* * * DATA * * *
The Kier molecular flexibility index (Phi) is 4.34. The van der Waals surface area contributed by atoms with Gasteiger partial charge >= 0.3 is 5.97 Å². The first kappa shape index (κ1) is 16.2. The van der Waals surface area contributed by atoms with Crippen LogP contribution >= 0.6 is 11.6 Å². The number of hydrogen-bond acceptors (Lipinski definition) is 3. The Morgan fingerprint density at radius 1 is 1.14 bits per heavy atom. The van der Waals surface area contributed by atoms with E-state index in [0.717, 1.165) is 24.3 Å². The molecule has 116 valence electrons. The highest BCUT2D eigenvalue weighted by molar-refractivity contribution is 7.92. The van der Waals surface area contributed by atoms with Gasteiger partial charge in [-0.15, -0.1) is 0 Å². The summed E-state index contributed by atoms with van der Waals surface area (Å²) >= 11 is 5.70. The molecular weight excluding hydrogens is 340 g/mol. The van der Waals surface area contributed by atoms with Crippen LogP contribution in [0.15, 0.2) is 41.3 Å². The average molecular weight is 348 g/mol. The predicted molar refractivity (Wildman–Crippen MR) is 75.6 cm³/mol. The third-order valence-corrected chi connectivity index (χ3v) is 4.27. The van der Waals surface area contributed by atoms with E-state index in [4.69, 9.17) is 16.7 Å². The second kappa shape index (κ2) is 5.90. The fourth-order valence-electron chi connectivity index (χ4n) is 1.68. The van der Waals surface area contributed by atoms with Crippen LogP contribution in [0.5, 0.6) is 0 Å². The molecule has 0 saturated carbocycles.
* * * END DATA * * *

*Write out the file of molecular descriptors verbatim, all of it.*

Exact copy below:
The Kier molecular flexibility index (Phi) is 4.34. The van der Waals surface area contributed by atoms with Gasteiger partial charge >= 0.3 is 5.97 Å². The first kappa shape index (κ1) is 16.2. The van der Waals surface area contributed by atoms with Crippen LogP contribution >= 0.6 is 11.6 Å². The number of hydrogen-bond acceptors (Lipinski definition) is 3. The Morgan fingerprint density at radius 1 is 1.14 bits per heavy atom. The van der Waals surface area contributed by atoms with E-state index in [0.717, 1.165) is 24.3 Å². The molecule has 116 valence electrons. The highest BCUT2D eigenvalue weighted by molar-refractivity contribution is 7.92. The van der Waals surface area contributed by atoms with Gasteiger partial charge in [-0.15, -0.1) is 0 Å². The summed E-state index contributed by atoms with van der Waals surface area (Å²) >= 11 is 5.70. The molecular weight excluding hydrogens is 340 g/mol. The van der Waals surface area contributed by atoms with Crippen LogP contribution in [0.15, 0.2) is 41.3 Å². The average molecular weight is 348 g/mol. The predicted molar refractivity (Wildman–Crippen MR) is 75.6 cm³/mol. The third-order valence-corrected chi connectivity index (χ3v) is 4.27. The van der Waals surface area contributed by atoms with E-state index in [4.69, 9.17) is 16.7 Å². The second kappa shape index (κ2) is 5.90. The fourth-order valence-electron chi connectivity index (χ4n) is 1.68. The van der Waals surface area contributed by atoms with Crippen LogP contribution in [0.5, 0.6) is 0 Å². The molecule has 0 saturated carbocycles.